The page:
Fairies have one job.
They help other people practice virtue. You’ve probably heard stories about fairies taking the form of vagrants, going to castles for aid, and blessing or cursing the occupants depending on their response. This is a typical strategy, though they have dozens more.
While most fairies are content with this vocation, some deeply resent it. Two in particular come to mind: a mischievous pair of twins by the names of Jace and Acacia. When they were young, they begrudgingly accepted their job. However, after about a hundred years, they deemed humans predictable and frustrating, never learning anything despite their best efforts.
At last, they started questioning why beings as powerful as themselves should spend their lives in the service of such stupid creatures. They started amusing themselves by manipulating humans. It was much easier to get humans to practice vice than virtue, so they entertained themselves endlessly by tricking people into ruining each other. Jace and Acacia got the same pleasure from toying with the lives of humans as children do from crushing fireflies to watch their flattened innards glow.
Now fortunately, there is a magical rule that prevents fairies from directly killing humans. Any fairy that kills a human dies instantly. (I’ve never seen it happen, but I like to think they explode into dust.) So it is highly unlikely that you will ever be shanked by a fairy (even in Para Sympan). There is one small caveat: a fairy can kill a human, if the human attacks first.
This rule was not much of a hindrance to Jace and Acacia because they were exceptionally good at getting humans to kill each other. Their intelligence was far superior, they had magic beyond measure, and a complete disregard for the lives of others.
After causing three wars, the fairy counsel sentenced them to two millennia in prison. The only way to contain a fairy, is to seal it in a magic bottle. These are the same magic bottles used to contain genies. (You can actually use them to contain anything; they are very handy that way.)
So they were imprisoned, and their bottles hidden away in a desert cave. The fairy counsel filled the cavern with snakes and scorpions and left feeling confident that the bottles would remain undisturbed by curious mortals.
Princess Fausta was a curious mortal who happened to be in desperate need of a genie. She was having some family problems. They were the type of family problems she figured only magic could resolve. While finding a genie was no easy task, Fausta was relentless in her search and persisted for many months seeking clues and following rumors.
You can imagine her delight when at last she found the two bottles nestled in that dreadful desert pit. Could she really be lucky enough to find two genies?
She took the first bottle, pulled a corkscrew from her pocket, and removed the seal. It flew off with a loud POP and a blinding flash. Smoke filled the cavern and there stood Acacia blinking and fanning the air with her hand.
She was a beautiful, imposing, figure—the type of person it was hard to look directly in the eye.
“Has it been two thousand years already?” Acacia asked groggily. Then she noticed the princess. “Who are you?”
“I am Princess Fausta of Kalathea,” She replied, pulling the cork from the second bottle. It came loose immediately without a pop but smoke still filled the room. When it cleared, Jace was standing beside his sister.
“Jace,” Acacia smiled. “How long were we imprisoned?” The grogginess had left Acacia almost instantly and she looked fresh and bright, the way irritating morning people do the moment they roll out of bed.
Jace, however, still needed a moment to recover himself. “I don’t know, maybe a thousand years?” He looked around the cave taking everything in. “Not that I’m complaining, but why’d they let us out?”
“They didn’t,” Acacia answered cheerily. “This sweet lady saved us. Isn’t that nice, Jace?”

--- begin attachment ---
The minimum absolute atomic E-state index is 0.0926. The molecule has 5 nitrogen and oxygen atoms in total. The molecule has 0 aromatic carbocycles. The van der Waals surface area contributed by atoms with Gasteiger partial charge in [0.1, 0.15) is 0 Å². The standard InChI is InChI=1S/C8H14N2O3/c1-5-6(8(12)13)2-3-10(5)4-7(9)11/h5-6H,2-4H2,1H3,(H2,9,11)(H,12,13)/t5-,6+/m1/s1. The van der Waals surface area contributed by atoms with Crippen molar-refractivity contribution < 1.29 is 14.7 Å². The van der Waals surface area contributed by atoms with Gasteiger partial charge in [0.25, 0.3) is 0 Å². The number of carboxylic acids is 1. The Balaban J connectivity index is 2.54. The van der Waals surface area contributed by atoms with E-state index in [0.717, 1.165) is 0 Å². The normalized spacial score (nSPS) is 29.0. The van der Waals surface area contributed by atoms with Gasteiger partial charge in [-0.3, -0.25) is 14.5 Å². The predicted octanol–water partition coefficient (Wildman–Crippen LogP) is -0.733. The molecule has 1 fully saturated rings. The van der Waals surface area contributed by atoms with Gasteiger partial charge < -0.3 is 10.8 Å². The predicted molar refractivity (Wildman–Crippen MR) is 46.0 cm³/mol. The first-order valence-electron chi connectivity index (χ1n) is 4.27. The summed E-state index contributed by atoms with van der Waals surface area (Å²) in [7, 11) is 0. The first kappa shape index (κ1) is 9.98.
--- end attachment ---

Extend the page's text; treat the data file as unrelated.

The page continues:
“Oh,” Jace replied, looking at the princess. “Yes, how very kind of her.”
“Perhaps we should do something to thank her for setting us free?” Acacia suggested.
A smirk flickered across Jace’s face. “Absolutely!”
Acacia addressed the princess: “Tell me, what reward can we give you? What would make the fleeting decades of your life more pleasant?”
“I was hoping for three wishes,” the princess answered.
“Three?” Laughed Jace. “She’s a bold one isn’t she? She only rescued us once.”
“Now Jace,” his sister reasoned. “There are two of us, so that’s two wishes at least.”
Fausta knelt before them. “I do not wish to try your patience,” she answered. “A single wish is all I require.”
“Then why did you ask for three?” Jace grumbled.
“Well, just because, I thought three was standard for genies.”
“GENIES!” Jace cried. “You think we—”
But Acacia held up her hand to silence him.
“Only in legends, my dear,” she answered. “We can give you as many, or as few as we deem appropriate. Tell us what it is you desire.”
Jace glared at his sister and mouthed: I hate genies!
She mouthed back: I know. Shut up.
Fausta’s face was bent toward the ground in reverence, so she did not notice the exchange.
“My father, King Basil the Fourteenth, recently expired.”
“Just like old cheese,” Jace mumbled. Acacia shot him a glare.
“I have two brothers. An elder brother by the name of Justin—a warrior in the prime of life. My younger brother’s name is Alexander, a boy of sixteen. It was always assumed that Justin would inherit the throne, but upon my father’s deathbed, he named Alexander heir.”
Acacia gasped in horror. “But why?”
“I don’t know!” Fausta complained. “It was something about my older brother and I being evil. I couldn’t really understand what father was saying because he was dying at the time.”
Jace picked up his bottle and tapped the opening into his palm. A long stick slid out, far longer than the length of the actual bottle. The end of it was burned into charcoal. Jace took it and started writing notes on the cave wall.
“So what is your wish?” Jace asked.
“My elder brother, Justin, sent me to find you on his behalf,” Fausta explained. “His wish is that you restore his birthright and make him king.”
“Why didn’t he come to find us himself?” Acacia asked.
“He’s away fighting in another land,” Fausta explained.
“You must love your brother dearly to embark on such a treacherous quest on his behalf,” Acacia observed.
The princess hesitated. “Of course I do. He’s just like a brother to me.”
“I see,” Acacia replied. “It’s just… your success in finding and freeing us tells me that you are brave, capable, and intelligent. Why if I lived in Kalathea, I’d want you on the throne.”
“I was thinking the same,” Jace said. “Tell me princess, how did your father die?”